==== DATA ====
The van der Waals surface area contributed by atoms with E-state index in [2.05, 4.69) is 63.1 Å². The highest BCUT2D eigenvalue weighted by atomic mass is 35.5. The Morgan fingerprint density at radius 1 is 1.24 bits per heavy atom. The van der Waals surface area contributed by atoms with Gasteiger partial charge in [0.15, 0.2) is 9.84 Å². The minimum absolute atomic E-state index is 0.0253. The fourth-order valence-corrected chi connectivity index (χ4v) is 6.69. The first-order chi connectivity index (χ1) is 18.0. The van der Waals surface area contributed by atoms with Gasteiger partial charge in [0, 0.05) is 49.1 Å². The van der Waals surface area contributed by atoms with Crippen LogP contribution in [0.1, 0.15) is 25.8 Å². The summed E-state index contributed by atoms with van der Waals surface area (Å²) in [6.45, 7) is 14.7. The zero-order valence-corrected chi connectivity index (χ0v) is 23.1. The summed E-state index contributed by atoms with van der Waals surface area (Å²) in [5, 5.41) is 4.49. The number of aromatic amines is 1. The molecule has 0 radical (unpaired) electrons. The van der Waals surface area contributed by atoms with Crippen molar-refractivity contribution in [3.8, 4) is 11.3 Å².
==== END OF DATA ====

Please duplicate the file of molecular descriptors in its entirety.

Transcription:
The van der Waals surface area contributed by atoms with E-state index in [2.05, 4.69) is 63.1 Å². The highest BCUT2D eigenvalue weighted by atomic mass is 35.5. The Morgan fingerprint density at radius 1 is 1.24 bits per heavy atom. The van der Waals surface area contributed by atoms with Gasteiger partial charge in [0.15, 0.2) is 9.84 Å². The minimum absolute atomic E-state index is 0.0253. The fourth-order valence-corrected chi connectivity index (χ4v) is 6.69. The first-order chi connectivity index (χ1) is 18.0. The van der Waals surface area contributed by atoms with Gasteiger partial charge in [0, 0.05) is 49.1 Å². The van der Waals surface area contributed by atoms with Crippen LogP contribution in [0.1, 0.15) is 25.8 Å². The summed E-state index contributed by atoms with van der Waals surface area (Å²) in [6.45, 7) is 14.7. The zero-order valence-corrected chi connectivity index (χ0v) is 23.1. The summed E-state index contributed by atoms with van der Waals surface area (Å²) in [5, 5.41) is 4.49. The number of aromatic amines is 1. The molecule has 0 radical (unpaired) electrons. The van der Waals surface area contributed by atoms with Crippen molar-refractivity contribution in [3.8, 4) is 11.3 Å².